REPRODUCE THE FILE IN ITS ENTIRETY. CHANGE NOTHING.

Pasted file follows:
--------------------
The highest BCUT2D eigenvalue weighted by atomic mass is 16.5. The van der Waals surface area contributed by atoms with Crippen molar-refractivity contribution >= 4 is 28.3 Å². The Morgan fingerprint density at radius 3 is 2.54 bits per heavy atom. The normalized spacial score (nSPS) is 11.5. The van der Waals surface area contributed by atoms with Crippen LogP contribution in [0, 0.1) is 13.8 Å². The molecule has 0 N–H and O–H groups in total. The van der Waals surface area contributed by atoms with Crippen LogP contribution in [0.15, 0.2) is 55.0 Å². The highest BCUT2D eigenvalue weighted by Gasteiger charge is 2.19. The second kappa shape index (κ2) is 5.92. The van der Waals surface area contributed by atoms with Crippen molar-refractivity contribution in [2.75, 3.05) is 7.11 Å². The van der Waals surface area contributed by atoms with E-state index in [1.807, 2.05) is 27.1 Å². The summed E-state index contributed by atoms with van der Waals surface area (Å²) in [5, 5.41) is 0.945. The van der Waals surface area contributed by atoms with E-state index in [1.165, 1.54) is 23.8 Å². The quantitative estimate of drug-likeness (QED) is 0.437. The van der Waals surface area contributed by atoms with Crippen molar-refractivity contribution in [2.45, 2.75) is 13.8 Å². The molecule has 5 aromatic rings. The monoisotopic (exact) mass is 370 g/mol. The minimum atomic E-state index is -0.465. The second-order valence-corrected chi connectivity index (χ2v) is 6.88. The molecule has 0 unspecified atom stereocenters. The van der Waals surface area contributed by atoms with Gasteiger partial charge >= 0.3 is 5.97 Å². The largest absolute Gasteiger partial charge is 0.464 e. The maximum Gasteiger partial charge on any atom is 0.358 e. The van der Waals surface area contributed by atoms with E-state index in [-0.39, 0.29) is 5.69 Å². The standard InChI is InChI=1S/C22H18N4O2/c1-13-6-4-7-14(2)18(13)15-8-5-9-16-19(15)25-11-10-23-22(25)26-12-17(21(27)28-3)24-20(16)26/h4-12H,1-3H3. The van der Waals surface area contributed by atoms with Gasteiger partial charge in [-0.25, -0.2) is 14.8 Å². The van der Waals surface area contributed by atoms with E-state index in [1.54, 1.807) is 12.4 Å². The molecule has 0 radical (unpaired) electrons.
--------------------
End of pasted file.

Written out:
The highest BCUT2D eigenvalue weighted by atomic mass is 16.5. The van der Waals surface area contributed by atoms with Crippen molar-refractivity contribution >= 4 is 28.3 Å². The Morgan fingerprint density at radius 3 is 2.54 bits per heavy atom. The normalized spacial score (nSPS) is 11.5. The van der Waals surface area contributed by atoms with Crippen LogP contribution in [0, 0.1) is 13.8 Å². The molecule has 0 N–H and O–H groups in total. The van der Waals surface area contributed by atoms with Crippen LogP contribution in [0.15, 0.2) is 55.0 Å². The highest BCUT2D eigenvalue weighted by Gasteiger charge is 2.19. The second kappa shape index (κ2) is 5.92. The van der Waals surface area contributed by atoms with Crippen molar-refractivity contribution in [2.75, 3.05) is 7.11 Å². The van der Waals surface area contributed by atoms with E-state index in [1.807, 2.05) is 27.1 Å². The summed E-state index contributed by atoms with van der Waals surface area (Å²) in [5, 5.41) is 0.945. The van der Waals surface area contributed by atoms with E-state index in [1.165, 1.54) is 23.8 Å². The quantitative estimate of drug-likeness (QED) is 0.437. The van der Waals surface area contributed by atoms with Crippen molar-refractivity contribution in [2.45, 2.75) is 13.8 Å². The molecule has 5 aromatic rings. The monoisotopic (exact) mass is 370 g/mol. The minimum atomic E-state index is -0.465. The second-order valence-corrected chi connectivity index (χ2v) is 6.88. The molecule has 0 unspecified atom stereocenters. The van der Waals surface area contributed by atoms with Gasteiger partial charge >= 0.3 is 5.97 Å². The largest absolute Gasteiger partial charge is 0.464 e. The maximum Gasteiger partial charge on any atom is 0.358 e. The van der Waals surface area contributed by atoms with E-state index in [-0.39, 0.29) is 5.69 Å². The standard InChI is InChI=1S/C22H18N4O2/c1-13-6-4-7-14(2)18(13)15-8-5-9-16-19(15)25-11-10-23-22(25)26-12-17(21(27)28-3)24-20(16)26/h4-12H,1-3H3. The van der Waals surface area contributed by atoms with Gasteiger partial charge in [-0.25, -0.2) is 14.8 Å². The van der Waals surface area contributed by atoms with E-state index in [1.54, 1.807) is 12.4 Å². The molecule has 0 radical (unpaired) electrons.